They received 600 Model X deposits in the first month. A normal rule of thumb for projecting car sales is that for every $5K you drop the price by, you double the sales. The Model 3 is $45K cheaper than the Model X… which suggests it’ll have about 500 times as many reservations… so 300K reservations in the first month? I’m not sure how reliable that rule of thumb is though… especially when you’re talking about such a huge jump in price and with a company as young as Tesla (they’re a lot better known now than they were 4 years ago when Model X reservations began…)

    In any event… I’m guessing that if you don’t make your deposit on March 31st, you’re not going to get the $7500 tax credit from the US government… and even people who do make their deposit on that day might not get it.

    • Ryan

      I’m guessing even people who deposit the moment their store opens in the morning aren’t going to get the $7,500 credit. With Model X orders where they’re at currently (and production ramping up), the full credit may not even be available to the employee orders.

      • Taylor Marks

        Tesla has 50K cars sold thus far in the US. 25K of them were sold in 2015. They’re expecting to sell 38K cars in the US in 2016, which will bring them up to 88K. Assuming they have another jump of 50% in 2017, they would sell 57K, bringing them up to 145K sold in the US through the end of 2017. So long as deliveries of the Model 3 start by the end of 2017 as they currently say it will, the first 55K people should get the full $7500 credit on the Model 3.

        15K might go to employees.

        They’ve sold 50K cars in the US, meaning they have no more than that many existing US customers. But some of those cars belong to people who already own multiple Teslas, which reduces how many unique customers they have in the US. Some of those customers aren’t interested in having the Model 3. Lets say that 15K existing customers will want the Model 3.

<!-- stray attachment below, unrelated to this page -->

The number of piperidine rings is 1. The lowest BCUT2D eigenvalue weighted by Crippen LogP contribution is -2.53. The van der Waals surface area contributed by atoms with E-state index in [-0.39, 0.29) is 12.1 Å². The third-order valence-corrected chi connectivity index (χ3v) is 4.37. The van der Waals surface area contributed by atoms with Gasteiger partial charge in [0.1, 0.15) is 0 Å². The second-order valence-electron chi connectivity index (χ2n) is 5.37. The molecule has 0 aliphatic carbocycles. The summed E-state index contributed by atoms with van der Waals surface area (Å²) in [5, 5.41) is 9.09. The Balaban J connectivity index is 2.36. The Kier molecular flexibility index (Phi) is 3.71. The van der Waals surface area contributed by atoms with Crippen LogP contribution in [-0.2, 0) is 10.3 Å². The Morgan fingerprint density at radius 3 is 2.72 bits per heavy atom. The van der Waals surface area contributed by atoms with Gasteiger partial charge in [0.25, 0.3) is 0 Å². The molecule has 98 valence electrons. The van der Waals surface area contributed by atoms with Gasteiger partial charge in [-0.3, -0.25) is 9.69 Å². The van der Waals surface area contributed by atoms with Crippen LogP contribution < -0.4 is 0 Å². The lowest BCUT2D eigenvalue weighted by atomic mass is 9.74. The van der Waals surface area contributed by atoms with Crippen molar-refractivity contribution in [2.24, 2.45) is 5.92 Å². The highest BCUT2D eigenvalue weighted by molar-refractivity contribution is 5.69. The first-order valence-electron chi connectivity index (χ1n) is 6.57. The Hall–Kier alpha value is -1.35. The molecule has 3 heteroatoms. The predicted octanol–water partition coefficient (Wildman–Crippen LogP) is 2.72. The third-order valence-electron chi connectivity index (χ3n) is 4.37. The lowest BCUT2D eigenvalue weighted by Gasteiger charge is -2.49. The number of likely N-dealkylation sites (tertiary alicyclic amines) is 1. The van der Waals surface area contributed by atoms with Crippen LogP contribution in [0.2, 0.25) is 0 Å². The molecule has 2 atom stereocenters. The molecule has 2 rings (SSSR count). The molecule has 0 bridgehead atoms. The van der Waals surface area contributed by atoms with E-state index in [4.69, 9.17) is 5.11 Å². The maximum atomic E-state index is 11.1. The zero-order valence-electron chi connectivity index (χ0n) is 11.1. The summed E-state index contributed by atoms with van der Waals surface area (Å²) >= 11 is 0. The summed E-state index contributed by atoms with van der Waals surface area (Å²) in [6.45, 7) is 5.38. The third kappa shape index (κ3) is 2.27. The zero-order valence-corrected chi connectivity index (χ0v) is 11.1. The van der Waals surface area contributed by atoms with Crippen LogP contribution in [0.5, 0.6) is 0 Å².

That leaves 25K full incentives available to first time, non-employees who want the Model 3. Plus, there won’t be exactly 200K incentives – there will be more than that. The full incentives will be available for at least another 3 months after that (and maybe up to 6 months after that). After that, there’s going to be another 6 months of $3750 incentives, and then another 6 months of $1875 incentives before the EV incentives finally end for Tesla customers.

        Tesla says they want to be making 500K cars per year per Gigafactory. If they managed to produce that many cars for the US from the get-go (that would be miraculous, but lets just use it for illustration), they would be making about 125K cars per quarter. That would mean that they could sell between 125K and 250K cars still with the full incentive after they cross the 200K mark.

        We’ll see what happens… I definitely expect all of the employees, all of the existing customers, and at least some of the new customers that line up before the store opens to get the full incentives.

      • James

        It will be interesting to see if Tesla balances U.S. versus foreign shipments in order to maximize customer incentives. If I was running the ship I would be sure to ship unit 199,999 at the end of a quarter in order to maximize customer benefit.

      • Taylor Marks

        There’s a balance to be had here. If you ship number 199,998 at the end of one quarter, you wouldn’t decide to only ship a single car in the next quarter – you’re just being silly. At the same time, shipping number 200,000 at the tail end of a quarter is also a bad choice.

        I’m not sure where the break even is. I’m not sure how far from the end of the quarter you’d have to be for it to be worth it to hold production of cars for the remainder of the quarter.

        Maybe you’re right and it won’t be a matter of holding production like I say, but on deciding whether the cars you produce will be sold in the US or if you’re going to ship them to other countries.